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Here’s a little about me . . .

The first time I remember procrastinating was when I was in the third grade. I would drag my feet while getting ready for family get-togethers and make us all late leaving the house. Even though my parents and two older sisters got mad at me, oddly enough, their anger didn’t bother me.

My procrastination continued when I was in school, especially when I went to college. I would wait until the night before the test to read the class material, then cram like crazy. I always managed to get good grades, so I didn’t see a downside.

During my graduate school years, my procrastination got worse. I would wait until the last minute to do things like go to meetings and pay my bills. But I could time it right down to the wire, and I almost never missed a deadline. I found it stressful – but fun.

Then I got my first professional job. It was my dream job, the one I’d spent years training for, and I got in a bad habit of showing up to meetings late. But this time it wasn’t fun. I knew my tardiness was jeopardizing my professional reputation – in addition to being disrespectful and downright rude. But I couldn’t seem to stop.

One day I had an epiphany about why I was procrastinating. I realized I was getting something out of it. There was a benefit or payoff for my lateness. That was the aha moment that changed everything.

Of course, there was a payoff. My psychology training taught me that habits don’t continue unless there’s some kind of reward or payoff for our behavior. But I had to be honest with myself to figure out what that was.

I’m not saying I never procrastinated again. But when I did, it was with my eyes wide open, watching myself, and making more conscious choices about my behavior.

Today I call myself a recovering procrastinator. Sometimes I still procrastinate, but it’s rarely a problem. And because I dealt with my bad habits, I fulfilled my dream of publishing a book on how to learn your lessons in life. There’s more information on this website about my book, The Power of Life Lessons. It includes a section on how to overcome procrastination, which is an important lesson for us all.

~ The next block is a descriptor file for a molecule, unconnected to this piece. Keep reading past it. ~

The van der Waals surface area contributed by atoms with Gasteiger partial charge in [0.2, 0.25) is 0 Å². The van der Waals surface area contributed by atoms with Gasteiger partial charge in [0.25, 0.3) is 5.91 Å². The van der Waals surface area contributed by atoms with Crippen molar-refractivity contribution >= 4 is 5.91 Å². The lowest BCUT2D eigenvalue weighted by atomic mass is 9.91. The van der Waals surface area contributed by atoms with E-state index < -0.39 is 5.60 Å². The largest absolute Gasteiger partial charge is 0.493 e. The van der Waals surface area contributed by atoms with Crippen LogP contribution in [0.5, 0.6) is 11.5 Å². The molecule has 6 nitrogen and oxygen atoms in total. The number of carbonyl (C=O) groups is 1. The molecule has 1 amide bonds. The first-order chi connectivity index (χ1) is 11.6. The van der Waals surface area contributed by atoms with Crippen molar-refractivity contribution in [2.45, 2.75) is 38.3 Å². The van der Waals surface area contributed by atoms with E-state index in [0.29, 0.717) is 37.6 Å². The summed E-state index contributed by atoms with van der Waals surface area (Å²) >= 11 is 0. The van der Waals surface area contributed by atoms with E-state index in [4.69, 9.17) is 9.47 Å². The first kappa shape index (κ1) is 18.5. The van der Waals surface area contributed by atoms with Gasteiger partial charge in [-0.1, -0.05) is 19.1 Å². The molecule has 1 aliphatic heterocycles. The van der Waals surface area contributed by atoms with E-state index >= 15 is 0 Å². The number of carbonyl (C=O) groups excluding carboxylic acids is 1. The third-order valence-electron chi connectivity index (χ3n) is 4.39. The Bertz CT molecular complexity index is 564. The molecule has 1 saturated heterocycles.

Along my journey, I received my doctorate in counselor education from the University of Arkansas, Fayetteville. Plus, I completed a predoctoral internship in counseling and clinical psychology from the University of Texas at Austin.

Certified as an educational examiner, I tested students in the public schools who had learning difficulties and identified ways they could improve.  That experience gave me a hands-on, in-depth understanding of how we learn and how we get stuck in the learning process.

I also worked more than twenty-five years at several universities as a personal counselor, administrator, and instructor. I taught classes to thousands of students on basic life skills such as time management, procrastination, stress management, goal setting, and learning life’s lessons. In addition, I have extensive experience in the areas of relaxation, guided imagery and sports improvement.

Today, I enjoy speaking, writing, consulting, and individual success coaching, mostly related to helping people overcome procrastination and achieve their goals. I live in California’s Central Valley with two rescue cats, a rescue turtle, and a delightful talking parrot named McKee.

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The Power of Life Lessons by Linda Gannaway

“Learning our lessons helps us improve our lives. And since learning never ends, that means we’ll always have opportunities to enrich our lives and the lives of others. By figuring out how to learn our lessons in life, we can accelerate our growth and success.”

Linda Gannaway, initials

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Want to learn more about The Power of Life Lessons?

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